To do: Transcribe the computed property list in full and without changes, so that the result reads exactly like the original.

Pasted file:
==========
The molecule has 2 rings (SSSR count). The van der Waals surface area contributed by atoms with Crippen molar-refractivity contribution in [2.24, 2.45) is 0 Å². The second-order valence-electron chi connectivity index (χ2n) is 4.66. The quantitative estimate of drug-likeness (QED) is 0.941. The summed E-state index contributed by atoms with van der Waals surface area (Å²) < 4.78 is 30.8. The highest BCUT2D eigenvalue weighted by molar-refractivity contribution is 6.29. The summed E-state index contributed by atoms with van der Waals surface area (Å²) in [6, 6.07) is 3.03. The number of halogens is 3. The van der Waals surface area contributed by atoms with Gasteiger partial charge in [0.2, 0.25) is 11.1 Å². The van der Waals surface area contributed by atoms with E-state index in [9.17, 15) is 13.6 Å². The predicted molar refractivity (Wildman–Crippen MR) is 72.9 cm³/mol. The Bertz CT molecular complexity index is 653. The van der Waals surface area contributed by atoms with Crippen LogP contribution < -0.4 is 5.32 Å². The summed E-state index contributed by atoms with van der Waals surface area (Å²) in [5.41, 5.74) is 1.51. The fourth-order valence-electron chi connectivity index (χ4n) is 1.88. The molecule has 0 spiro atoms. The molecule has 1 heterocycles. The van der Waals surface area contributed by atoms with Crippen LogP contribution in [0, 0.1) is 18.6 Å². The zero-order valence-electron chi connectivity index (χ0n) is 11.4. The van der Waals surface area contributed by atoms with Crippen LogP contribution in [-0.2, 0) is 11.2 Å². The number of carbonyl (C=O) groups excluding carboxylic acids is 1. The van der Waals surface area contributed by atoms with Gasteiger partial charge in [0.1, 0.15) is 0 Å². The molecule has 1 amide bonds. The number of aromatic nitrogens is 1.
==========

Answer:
The molecule has 2 rings (SSSR count). The van der Waals surface area contributed by atoms with Crippen molar-refractivity contribution in [2.24, 2.45) is 0 Å². The second-order valence-electron chi connectivity index (χ2n) is 4.66. The quantitative estimate of drug-likeness (QED) is 0.941. The summed E-state index contributed by atoms with van der Waals surface area (Å²) < 4.78 is 30.8. The highest BCUT2D eigenvalue weighted by molar-refractivity contribution is 6.29. The summed E-state index contributed by atoms with van der Waals surface area (Å²) in [6, 6.07) is 3.03. The number of halogens is 3. The van der Waals surface area contributed by atoms with Gasteiger partial charge in [0.2, 0.25) is 11.1 Å². The van der Waals surface area contributed by atoms with E-state index in [9.17, 15) is 13.6 Å². The predicted molar refractivity (Wildman–Crippen MR) is 72.9 cm³/mol. The Bertz CT molecular complexity index is 653. The van der Waals surface area contributed by atoms with Crippen LogP contribution < -0.4 is 5.32 Å². The summed E-state index contributed by atoms with van der Waals surface area (Å²) in [5.41, 5.74) is 1.51. The fourth-order valence-electron chi connectivity index (χ4n) is 1.88. The molecule has 0 spiro atoms. The molecule has 1 heterocycles. The van der Waals surface area contributed by atoms with Crippen LogP contribution in [0, 0.1) is 18.6 Å². The zero-order valence-electron chi connectivity index (χ0n) is 11.4. The van der Waals surface area contributed by atoms with Crippen LogP contribution in [-0.2, 0) is 11.2 Å². The number of carbonyl (C=O) groups excluding carboxylic acids is 1. The van der Waals surface area contributed by atoms with Gasteiger partial charge in [0.1, 0.15) is 0 Å². The molecule has 1 amide bonds. The number of aromatic nitrogens is 1.